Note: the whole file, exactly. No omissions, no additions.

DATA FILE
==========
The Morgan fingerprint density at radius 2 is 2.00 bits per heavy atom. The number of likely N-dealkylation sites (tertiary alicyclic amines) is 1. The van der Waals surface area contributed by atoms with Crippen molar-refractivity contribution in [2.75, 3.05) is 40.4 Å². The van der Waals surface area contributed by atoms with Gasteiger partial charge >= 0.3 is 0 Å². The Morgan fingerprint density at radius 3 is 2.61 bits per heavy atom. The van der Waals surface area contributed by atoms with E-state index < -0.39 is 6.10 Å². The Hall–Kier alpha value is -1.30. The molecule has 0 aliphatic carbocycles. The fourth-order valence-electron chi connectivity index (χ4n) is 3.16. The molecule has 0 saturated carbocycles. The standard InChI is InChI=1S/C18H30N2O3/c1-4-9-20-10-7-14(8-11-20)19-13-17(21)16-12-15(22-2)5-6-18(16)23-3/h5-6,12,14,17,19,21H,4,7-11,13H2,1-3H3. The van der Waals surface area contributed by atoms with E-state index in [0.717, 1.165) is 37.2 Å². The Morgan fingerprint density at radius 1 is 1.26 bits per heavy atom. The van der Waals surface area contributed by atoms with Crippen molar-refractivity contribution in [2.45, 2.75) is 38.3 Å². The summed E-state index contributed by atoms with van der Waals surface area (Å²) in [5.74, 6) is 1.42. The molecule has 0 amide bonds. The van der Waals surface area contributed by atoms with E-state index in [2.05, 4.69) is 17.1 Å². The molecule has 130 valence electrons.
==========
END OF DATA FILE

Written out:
The Morgan fingerprint density at radius 2 is 2.00 bits per heavy atom. The number of likely N-dealkylation sites (tertiary alicyclic amines) is 1. The van der Waals surface area contributed by atoms with Crippen molar-refractivity contribution in [2.75, 3.05) is 40.4 Å². The van der Waals surface area contributed by atoms with Gasteiger partial charge >= 0.3 is 0 Å². The Morgan fingerprint density at radius 3 is 2.61 bits per heavy atom. The van der Waals surface area contributed by atoms with E-state index < -0.39 is 6.10 Å². The Hall–Kier alpha value is -1.30. The molecule has 0 aliphatic carbocycles. The fourth-order valence-electron chi connectivity index (χ4n) is 3.16. The molecule has 0 saturated carbocycles. The standard InChI is InChI=1S/C18H30N2O3/c1-4-9-20-10-7-14(8-11-20)19-13-17(21)16-12-15(22-2)5-6-18(16)23-3/h5-6,12,14,17,19,21H,4,7-11,13H2,1-3H3. The van der Waals surface area contributed by atoms with E-state index in [0.717, 1.165) is 37.2 Å². The Morgan fingerprint density at radius 1 is 1.26 bits per heavy atom. The van der Waals surface area contributed by atoms with Crippen molar-refractivity contribution in [2.45, 2.75) is 38.3 Å². The summed E-state index contributed by atoms with van der Waals surface area (Å²) in [5.74, 6) is 1.42. The molecule has 0 amide bonds. The van der Waals surface area contributed by atoms with E-state index in [2.05, 4.69) is 17.1 Å². The molecule has 130 valence electrons.